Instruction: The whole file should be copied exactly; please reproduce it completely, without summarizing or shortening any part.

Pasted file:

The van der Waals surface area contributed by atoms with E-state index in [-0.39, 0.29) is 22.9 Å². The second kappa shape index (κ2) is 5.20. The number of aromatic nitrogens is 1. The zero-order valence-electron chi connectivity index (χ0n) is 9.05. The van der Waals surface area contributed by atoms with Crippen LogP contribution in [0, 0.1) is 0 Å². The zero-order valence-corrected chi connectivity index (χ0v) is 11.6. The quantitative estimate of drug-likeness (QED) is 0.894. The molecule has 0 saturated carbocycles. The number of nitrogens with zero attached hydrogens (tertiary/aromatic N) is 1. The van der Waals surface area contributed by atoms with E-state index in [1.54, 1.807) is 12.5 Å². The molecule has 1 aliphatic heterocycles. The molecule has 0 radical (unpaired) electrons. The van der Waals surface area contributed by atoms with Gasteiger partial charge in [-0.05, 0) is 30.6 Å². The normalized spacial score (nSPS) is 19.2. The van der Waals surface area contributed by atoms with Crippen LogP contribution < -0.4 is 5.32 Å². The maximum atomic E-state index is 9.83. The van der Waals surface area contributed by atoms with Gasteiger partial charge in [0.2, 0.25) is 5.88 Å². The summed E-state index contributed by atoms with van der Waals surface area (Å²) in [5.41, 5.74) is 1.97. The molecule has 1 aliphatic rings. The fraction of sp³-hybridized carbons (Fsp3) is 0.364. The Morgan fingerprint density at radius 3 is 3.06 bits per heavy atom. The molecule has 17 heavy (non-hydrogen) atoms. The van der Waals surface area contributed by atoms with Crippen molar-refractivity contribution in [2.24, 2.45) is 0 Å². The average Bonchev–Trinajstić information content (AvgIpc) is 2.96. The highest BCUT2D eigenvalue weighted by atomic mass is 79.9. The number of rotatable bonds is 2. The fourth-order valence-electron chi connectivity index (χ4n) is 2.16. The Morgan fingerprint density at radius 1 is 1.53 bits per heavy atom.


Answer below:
The van der Waals surface area contributed by atoms with E-state index in [-0.39, 0.29) is 22.9 Å². The second kappa shape index (κ2) is 5.20. The number of aromatic nitrogens is 1. The zero-order valence-electron chi connectivity index (χ0n) is 9.05. The van der Waals surface area contributed by atoms with Crippen LogP contribution in [0, 0.1) is 0 Å². The zero-order valence-corrected chi connectivity index (χ0v) is 11.6. The quantitative estimate of drug-likeness (QED) is 0.894. The molecule has 0 saturated carbocycles. The number of nitrogens with zero attached hydrogens (tertiary/aromatic N) is 1. The van der Waals surface area contributed by atoms with E-state index in [1.54, 1.807) is 12.5 Å². The molecule has 1 aliphatic heterocycles. The molecule has 0 radical (unpaired) electrons. The van der Waals surface area contributed by atoms with Gasteiger partial charge in [-0.05, 0) is 30.6 Å². The normalized spacial score (nSPS) is 19.2. The van der Waals surface area contributed by atoms with Crippen LogP contribution < -0.4 is 5.32 Å². The maximum atomic E-state index is 9.83. The van der Waals surface area contributed by atoms with Gasteiger partial charge in [0.2, 0.25) is 5.88 Å². The summed E-state index contributed by atoms with van der Waals surface area (Å²) in [5.41, 5.74) is 1.97. The molecule has 1 aliphatic rings. The fraction of sp³-hybridized carbons (Fsp3) is 0.364. The Morgan fingerprint density at radius 3 is 3.06 bits per heavy atom. The molecule has 17 heavy (non-hydrogen) atoms. The van der Waals surface area contributed by atoms with Crippen molar-refractivity contribution in [2.24, 2.45) is 0 Å². The average Bonchev–Trinajstić information content (AvgIpc) is 2.96. The highest BCUT2D eigenvalue weighted by atomic mass is 79.9. The number of rotatable bonds is 2. The fourth-order valence-electron chi connectivity index (χ4n) is 2.16. The Morgan fingerprint density at radius 1 is 1.53 bits per heavy atom.